Reasons Why Feeding Cow’s Milk To Babies Under A Year Of Age Could Prove Harmful

September 10, 2017
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While numerous studies have shown that cow’s milk is the healthiest form of calcium filled with numerous health benefits to boast of, it is apparently not suitable for children below a year old, experts have said.

According to a study, the protein in cow’s milk is the reason as toddlers digestive system cannot tolerate it. Because many parents feed their infants cow’s milk before they turn one, it results in allergic diseases.

Infants who do not get breast milk need an alternate form of nutrition to maintain their health, therefore child experts said if cow’s milk is fed at such an initial age, then the low concentration of iron and its consumption during infancy is linked to anemia.

“Though cow’s milk is associated to our culture for ages, it should not be given to toddlers below one year… It may put a strain on the infant’s immature kidney and is also difficult to digest,” said Nandan Joshi, Health and Nutrition Science, Danone.

While older babies can be fed with household complementary food, younger ones need special hydrolyzed and amino acid-based formula which does not produce allergy.

As per the National Family Health Survey (NFHS), only 40 percent of children were introduced timely complementary foods, while only 10 percent children between six to 23 months received adequate diets.

According to the National Institute of Allergy and Infectious Diseases, the most common food allergies in infants and children are:

  • Eggs
  • Milk
  • Peanuts
  • Tree nuts such as walnuts
  • Soy (mainly in infants)
  • Wheat

So, what should you do if a child has an allergic reaction? Depending on the severity of an allergy, a child could develop a rash, start vomiting or even have trouble breathing and swallowing because of anaphylactic shock. Especially if this is the first time a child has had an allergic reaction to food, parents should head straight to a doctor.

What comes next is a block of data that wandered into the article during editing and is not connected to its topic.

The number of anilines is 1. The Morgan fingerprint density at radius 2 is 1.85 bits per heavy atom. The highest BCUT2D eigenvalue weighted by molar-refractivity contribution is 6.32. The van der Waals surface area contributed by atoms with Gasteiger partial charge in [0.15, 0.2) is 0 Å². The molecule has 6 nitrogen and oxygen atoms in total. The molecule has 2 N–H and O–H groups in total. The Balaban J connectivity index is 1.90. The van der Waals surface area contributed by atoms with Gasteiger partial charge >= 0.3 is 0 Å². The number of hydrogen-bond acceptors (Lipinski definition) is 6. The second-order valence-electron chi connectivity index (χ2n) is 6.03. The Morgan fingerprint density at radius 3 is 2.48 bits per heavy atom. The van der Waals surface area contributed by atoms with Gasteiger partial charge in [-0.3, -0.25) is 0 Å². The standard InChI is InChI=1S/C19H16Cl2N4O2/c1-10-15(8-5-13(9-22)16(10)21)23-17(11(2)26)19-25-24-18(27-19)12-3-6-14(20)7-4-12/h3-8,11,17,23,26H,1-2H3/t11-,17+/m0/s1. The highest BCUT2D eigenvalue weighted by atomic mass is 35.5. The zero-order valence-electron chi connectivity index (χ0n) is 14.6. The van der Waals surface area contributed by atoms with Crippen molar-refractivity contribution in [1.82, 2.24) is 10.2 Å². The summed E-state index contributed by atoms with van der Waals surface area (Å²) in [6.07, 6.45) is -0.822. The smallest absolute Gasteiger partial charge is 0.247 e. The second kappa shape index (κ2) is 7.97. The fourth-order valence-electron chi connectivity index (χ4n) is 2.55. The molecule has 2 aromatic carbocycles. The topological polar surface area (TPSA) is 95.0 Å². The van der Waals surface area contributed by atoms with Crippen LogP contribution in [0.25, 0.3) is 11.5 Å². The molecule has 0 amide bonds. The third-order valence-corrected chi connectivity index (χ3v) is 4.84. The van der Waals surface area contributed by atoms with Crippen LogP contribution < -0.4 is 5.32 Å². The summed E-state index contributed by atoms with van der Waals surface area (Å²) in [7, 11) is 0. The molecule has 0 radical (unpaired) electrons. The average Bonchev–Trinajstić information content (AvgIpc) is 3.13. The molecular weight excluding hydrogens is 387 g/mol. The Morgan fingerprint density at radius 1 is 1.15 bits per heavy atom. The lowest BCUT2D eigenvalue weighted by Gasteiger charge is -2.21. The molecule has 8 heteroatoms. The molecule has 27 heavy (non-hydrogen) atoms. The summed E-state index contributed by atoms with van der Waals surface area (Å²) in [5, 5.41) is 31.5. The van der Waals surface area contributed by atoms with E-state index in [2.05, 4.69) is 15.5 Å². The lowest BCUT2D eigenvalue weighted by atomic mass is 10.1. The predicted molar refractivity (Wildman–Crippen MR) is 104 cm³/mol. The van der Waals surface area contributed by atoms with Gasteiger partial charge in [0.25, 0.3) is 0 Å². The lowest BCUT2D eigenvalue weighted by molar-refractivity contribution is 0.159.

According to the U.S. National Library of Medicine, for mild to moderate reactions, you should calm and reassure a child having the reaction. Next, you should:

  1. Try to identify the allergen and have the child avoid further contact.
  2. If the child develops an itchy rash, apply cool compresses and an over-the-counter hydrocortisone cream.
  3. Monitor the child for signs of increasing distress.
  4. Get medical help. For a mild reaction, a healthcare provider might suggest over-the-counter medications, such as antihistamines.

For a severe reaction that includes anaphylaxis, it’s important to check the child’s airway, breathing, and circulation. A red flag of dangerous throat swelling is a whispered or extremely hoarse voice, and rough breathing. Begin CPR and rescue breathing, if necessary. Next, you should:

  1. Call 911.
  2. Calm and reassure the person.
  3. If the reaction is from a bee sting, scrape the stinger off with something firm. Do not use tweezers; this could release even more venom.
  4. Administer emergency allergy medication, but avoid oral medication if the child is having trouble swallowing.
  5. Try to prevent shock by having the child lie flat with her feet raised 12 inches. Cover her in a blanket.

Even the most careful parents are faced with the harsh realities of a child’s food allergies on a daily basis. While parents and family members can do the best they can to keep allergens outside of the home, keeping a child safe at school, daycare or the playground is whole other story. Sometimes just coming into contact with another child who was exposed to an allergen, or even just smelling nuts roasting can trigger a life-threatening reaction.

The good news? According to HealthyChildren.org, food allergies are often outgrown in early childhood. In fact, an estimated 80-to-90-percent of milk, wheat, egg and soy allergies disappear by age 5. Unfortunately, some food allergies tend to stick around for the long run; only about one in five young kids will outgrow seafood or nut allergies.

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